I recommend that you approach the exploration of money and fees by reflecting first on the meaning and emotions that are present for you both personally and professionally.  Often money is a way of expressing and experiencing value or validation, and it may be used as a tool to exert interpersonal power.  Feelings related to self-worth are often associated with the exchange of money in a relationship.  These may include entitlement, comfort, envy, shame, deprivation, and pride.  Think about the role that money plays in your family relationships and the meaning of money in your cultural community.  You may become aware of implicit messages like “it’s not polite to talk about money,” “you have to fight for everything you get,” “you’re only worth what people give you,” or “if you work hard enough you’ll get what you deserve.”

In addition to your personal and cultural history with money, your current status as a therapist in training includes complex relationships with money.  You may have taken on significant student loan debt or received support from a partner or family member.  You are probably working as a volunteer or receiving a small salary while you are accumulating hours toward licensure, and you may be working another job in or outside the mental health field to pay your expenses.  All of these factors will contribute to the feelings that arise in you when your clients pay or don’t pay their assigned fees.  These will become heightened when you are in a private practice and your client fees are a source of income.

Once you have become more clear about how money impacts you in your clinical work, you can move to reflecting on the meaning of money for your client.  Some of the things to consider are his early family experiences related to money, value, and power; cultural messages related to money and gender, since there may be different expectations for men and women; the meaning it has for him to seek services at an agency that offers a sliding scale; and the emotions associated with his financial choices.  Think about conversations and interactions you have had in setting his fee, in sessions when he brings payment and when he doesn’t, and when he tells you about purchases or expenses like his recent vacation.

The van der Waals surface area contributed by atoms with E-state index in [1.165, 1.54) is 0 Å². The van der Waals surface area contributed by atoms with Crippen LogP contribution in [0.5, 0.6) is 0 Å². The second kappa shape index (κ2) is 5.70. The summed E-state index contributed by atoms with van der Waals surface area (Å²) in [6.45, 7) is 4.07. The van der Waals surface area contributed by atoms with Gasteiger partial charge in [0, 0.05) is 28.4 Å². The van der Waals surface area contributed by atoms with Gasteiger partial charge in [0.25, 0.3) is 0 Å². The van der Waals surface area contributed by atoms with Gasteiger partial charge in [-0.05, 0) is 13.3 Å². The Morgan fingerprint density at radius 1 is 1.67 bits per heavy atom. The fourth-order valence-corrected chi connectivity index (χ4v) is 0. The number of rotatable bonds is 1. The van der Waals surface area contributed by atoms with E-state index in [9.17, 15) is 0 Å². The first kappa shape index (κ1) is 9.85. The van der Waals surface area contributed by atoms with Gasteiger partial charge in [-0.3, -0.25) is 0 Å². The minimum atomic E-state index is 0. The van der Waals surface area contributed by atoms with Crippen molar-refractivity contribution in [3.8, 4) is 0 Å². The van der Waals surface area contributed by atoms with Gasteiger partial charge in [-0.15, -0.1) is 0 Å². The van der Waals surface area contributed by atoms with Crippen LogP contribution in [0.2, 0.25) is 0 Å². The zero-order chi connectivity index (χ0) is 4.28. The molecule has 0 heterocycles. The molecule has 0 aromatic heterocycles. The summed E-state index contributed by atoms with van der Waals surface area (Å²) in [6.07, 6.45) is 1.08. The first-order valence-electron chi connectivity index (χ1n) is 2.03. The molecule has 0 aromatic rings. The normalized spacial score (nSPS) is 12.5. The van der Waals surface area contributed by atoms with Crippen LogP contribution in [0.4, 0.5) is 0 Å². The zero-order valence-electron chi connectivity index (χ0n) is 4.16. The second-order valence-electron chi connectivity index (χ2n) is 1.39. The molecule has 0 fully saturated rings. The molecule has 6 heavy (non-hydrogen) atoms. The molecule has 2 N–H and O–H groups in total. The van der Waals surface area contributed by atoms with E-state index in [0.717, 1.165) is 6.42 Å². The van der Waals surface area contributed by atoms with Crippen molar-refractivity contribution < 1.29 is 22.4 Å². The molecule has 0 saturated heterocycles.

Your understanding of how you and your client think and feel about money will help you begin to identify the relational and cross-cultural dynamics in this therapy relationship and specifically in his recent lack of payment.  A few possibilities to consider are: your client feels shamed by requesting a sliding scale fee and manages his shame by withholding payment; you are reluctant to discuss money openly and have had difficulty setting an appropriate fee and clear expectations about payment; your client devalues his emotions and needs for nurturing leading him to forget payment for a service that involves both emotions and needs for nurturing; your client associates masculinity with interpersonal power and is attempting to balance the power differential.

What is important in your examination is to consider the contribution that you and the client are each making to this current conflict which will help you identify what you need to do internally and interpersonally to address your client’s lack of payment.

For more about Diane Suffridge, visit: www.dianesuffridgephd.com

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Please visit http://www.marincountypsych.org for more information about our association and membership benefits or to locate a licensed clinical psychologist in Marin County.

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Blog Disclaimer:

The opinions expressed by the authors are their own and do not reflect the opinions of the Marin County Psychological Association. The information posted on this blog is not intended as, and is not, a substitute for professional mental health services.

The Topic of Shame

by Mark Zaslav, Ph.D.